Some of my friends are bloggers that look like America. Women bloggers, Asian bloggers, bloggers of color.
Lately, there’s been some wailing from this community. How come the democratic, open blogging community appears to be turning into yet another white male bastion?
I’m hesitant to wade in here, because feelings are pretty easily bruised, but I’ve been giving it a lot of thought because it doesn’t make sense.
Obviously, the problem isn’t that traditionally under-promoted communities aren’t talented enough to write a popular blog.
Also, it’s not possible that these communities don’t have access to the marketplace. Most of us have precisely the same access. If you’ve got $20 a month and a public library, you can do this.
I also don’t believe the problem lies with the audience. I don’t think people (or Bloglines. for that matter) screen content based on who it was written by. If the headline registers, you click and read. Then, and only then, do you bother to worry about the origins of the person who wrote it.
So what is it?
I think it involves the long tail.
In the old days, it mattered a great deal who you knew. If you knew the head of casting at MGM or someone at CAA or the right A&R person, you got the "break" you needed to find an audience. If you knew someone on Sandhill Road, you could get funded. Today, most of the winners work their way up. Boing Boing did, Scoble did and so did Doc Searls.
Working your way up requires a few things:
1. Persistence. Success comes slowly, and you have to stick with it.
2. Patience. Your peers won’t see success, so the fortitude needs to be internal.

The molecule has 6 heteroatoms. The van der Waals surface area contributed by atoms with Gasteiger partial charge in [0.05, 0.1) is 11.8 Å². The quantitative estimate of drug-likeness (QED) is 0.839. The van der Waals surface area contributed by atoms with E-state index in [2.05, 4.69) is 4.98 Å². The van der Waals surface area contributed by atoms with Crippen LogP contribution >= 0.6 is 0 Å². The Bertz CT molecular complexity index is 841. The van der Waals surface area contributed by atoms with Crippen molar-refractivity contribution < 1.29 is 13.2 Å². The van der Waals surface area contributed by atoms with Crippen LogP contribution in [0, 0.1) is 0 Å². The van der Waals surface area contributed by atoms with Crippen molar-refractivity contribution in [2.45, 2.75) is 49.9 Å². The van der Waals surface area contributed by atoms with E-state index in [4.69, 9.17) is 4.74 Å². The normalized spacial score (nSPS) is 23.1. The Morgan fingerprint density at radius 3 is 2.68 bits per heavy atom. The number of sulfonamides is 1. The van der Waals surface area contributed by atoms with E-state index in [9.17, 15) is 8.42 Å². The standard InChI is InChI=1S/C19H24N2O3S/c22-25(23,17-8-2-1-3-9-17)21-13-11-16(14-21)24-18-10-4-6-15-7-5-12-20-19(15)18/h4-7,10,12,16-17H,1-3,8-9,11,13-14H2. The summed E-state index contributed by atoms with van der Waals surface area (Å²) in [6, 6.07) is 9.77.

3. Low overhead (access to resources). While dealing with #1 and #2, you need a day job, and more important, the confidence to keep going even though it doesn’t seem like it’s going to work.
It seems to me that some communities are better at supporting all three than others. One reason, for example, that Silicon Valley creates start ups is that the entire community, from the supermarket to the school to the church to the bank supports the process.
Many of the underserved communities I’m talking about can’t provide the support and expectations that many white men get. In other words, the blogosphere isn’t stacked against women and others, the real world is.
The real world doesn’t even know what you’re doing. All they know is that you’re not doing what they expect. And the curse is that once this new thing turns real, once the community expects you to go off and do it, it’ll be much much harder to succeed.
So, what I would say to the struggling entrepreneur or pundit or expert or consultant or musician or person spreading that important idea is this:
1. it’s okay if it doesn’t happen fast
2. don’t worry so much about getting the approval of those who came before and are farther along the curve
3. keep costs as low as possible so you can do this without panicking when it doesn’t work so fast
4. surround yourself with friends and colleagues who "get it" and root for you, even when it’s not going so fast
(variant: fire the friends and mothers-in-law who aren’t supporting you so much!)
5. realize that it’s not about you or the way you look or what you wear. It’s about the tail.
I started with plenty of advantages, but it took me a decade to make it as an entrepeneur. That’s a lot of macaroni and cheese. I was lucky–my network didn’t lose faith.
Obviously, this applies to a lot more than blogging. There are so many tiny businesses (like eBay selling) or bigger businesses (like designing stuff) where these same rules apply. I hope this new medium finally gets us where we need to be.